• Directed by Adam mckay
• Screenplay by Charles Randolph
• Based on “The Big Short” by Michael Lewis
• Starring Christian Bale
• Production Company Regency Enterprises
Plan B Entertainment
• Distributed by Paramount Pictures
• Budget $50 million
• Box office $133.4 million
Publisher W.W. Norton & Company
Author Michael Lewis
Publication date March 15, 2010
The Big Short describes several of the main players in the creation of the credit default swap market that
sought to bet against the collateralized debt obligation (CDO) bubble and thus ended up profiting from the
financial crisis of 2007–08. The book also highlights the type of person who bets against the market or goes
against the grain.
In 2005, eccentric hedge fund manager Michael Burry (Christian Bale) discovers that the United
States housing market is extremely unstable, being based on high-risk subprime loans.
Anticipating that the market will collapse in
2007, as interest rates would rise from
adjustable-rate mortgages, he envisions an
opportunity to profit.
• His plan is to create a credit default swap market, allowing him to bet against market-based
mortgage-backed securities .
• He proposes his idea to several major investment and commercial banks who readily accept.
Burry's huge long-term bet, exceeding $1 billion, entails paying substantial monthly premiums to
• This requirement sparks his clients' vocal unhappiness, believing he is "wasting" capital, but Burry
• He later discovers that the banks collude with a major bond-rating company to maintain ratings
on worthless bonds, allowing them to sell off their losing positions before the true values became
• Under pressure, Burry restricts withdrawals from his fund, angering his investors.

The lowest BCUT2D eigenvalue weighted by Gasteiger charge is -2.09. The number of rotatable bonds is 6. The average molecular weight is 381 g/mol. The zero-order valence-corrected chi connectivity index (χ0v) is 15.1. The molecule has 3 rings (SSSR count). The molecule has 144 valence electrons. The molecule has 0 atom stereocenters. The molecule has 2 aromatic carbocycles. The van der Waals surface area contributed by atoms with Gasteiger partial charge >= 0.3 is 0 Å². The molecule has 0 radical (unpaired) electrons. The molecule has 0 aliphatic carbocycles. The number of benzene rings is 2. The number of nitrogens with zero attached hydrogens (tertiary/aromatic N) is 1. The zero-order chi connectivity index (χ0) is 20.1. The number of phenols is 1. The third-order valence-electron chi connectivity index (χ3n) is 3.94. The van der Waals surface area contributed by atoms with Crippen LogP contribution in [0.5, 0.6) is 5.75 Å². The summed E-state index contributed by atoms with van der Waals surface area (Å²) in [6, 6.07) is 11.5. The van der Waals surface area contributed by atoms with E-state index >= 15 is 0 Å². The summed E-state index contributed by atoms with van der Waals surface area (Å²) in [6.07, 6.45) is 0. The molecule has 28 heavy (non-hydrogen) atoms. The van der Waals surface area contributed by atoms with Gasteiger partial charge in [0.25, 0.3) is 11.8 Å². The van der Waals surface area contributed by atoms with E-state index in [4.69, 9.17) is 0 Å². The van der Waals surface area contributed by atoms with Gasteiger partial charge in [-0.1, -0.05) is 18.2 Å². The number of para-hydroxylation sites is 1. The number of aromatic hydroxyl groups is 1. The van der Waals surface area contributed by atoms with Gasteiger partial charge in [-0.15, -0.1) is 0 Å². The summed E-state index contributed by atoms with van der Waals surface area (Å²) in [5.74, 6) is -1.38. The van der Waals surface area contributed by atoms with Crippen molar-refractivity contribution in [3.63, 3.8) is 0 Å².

• Eventually the housing market collapses and his fund's value
increases by 489% with an overall profit of over $2.69 billion.
• Treasury bond (T-Bond)
• fixed-interest U.S. government debt security
with a maturity of more than 10 years.
• T - bonds make interest payments semi-annually
• primarily risk-free.
• they are issued by the U.S. government
• very little risk of default.
• A tranche is a common financial structure for debt
securities such as mortgage-backed securities.
• These are made up of multiple mortgage pools
that have a variety of mortgages, from safe loans
with lower interest rates to risky loans with higher
• Each mortgage pool has its own time to maturity,
with its own risk factors and reward benefits.
• Therefore, tranches are made to divide up the
different mortgage profiles into slices that have
financial terms suitable for specific investors.
• If an investor wants to invest in an MBO, he can
choose the tranche type most applicable to his
risk aversion and desired return.
• A Mortgage-backed security (MBS) is a type of asset-backed security
• It is secured by a mortgage or collection of mortgages.
• This security must also be grouped in one of the top two ratings as determined by an accredited
credit rating agency
• Usually pays periodic payments that are similar to coupon payments.
• When an investor invests in a MBS, he is essentially lending money to a home buyer or business.
• An MBS is a way for a smaller regional bank to lend mortgages to its customers without having to
worry about whether the customers have the assets to cover the loan.
• Instead, the bank acts as a middleman between the home buyer and the investment market
• A subprime loan is a loan offered to people who
do not qualify for a conventional loan, either
because of low income, a high loan-to-value
ratio, or poor credit history.
• Borrowers considered risky to lenders can
receive financing for a home mortgage through a
subprime loan, but the loan generally carries a
higher interest rate.
• Their Fico score will be less than 600.
• A collateralized debt obligation (CDO) is a type of structured (ABS).
• Originally developed for the corporate debt markets, over time CDOs evolved to encompass
the mortgage and mortgage-backed security (MBS) markets.
• Like other private label securities backed by assets, a CDO can be thought of as a promise to
pay investors in a prescribed sequence, based on the cash flow the CDO collects from the pool
of bonds or other assets it owns.
• The CDO is "sliced" into "tranches", which catch the cash flow of interest and principal
payments in sequence based on seniority.
• Consequently, coupon payments vary by tranche with the safest/most senior tranches
receiving the lowest rates and the lowest tranches receiving the highest rates to compensate
for higher default risk.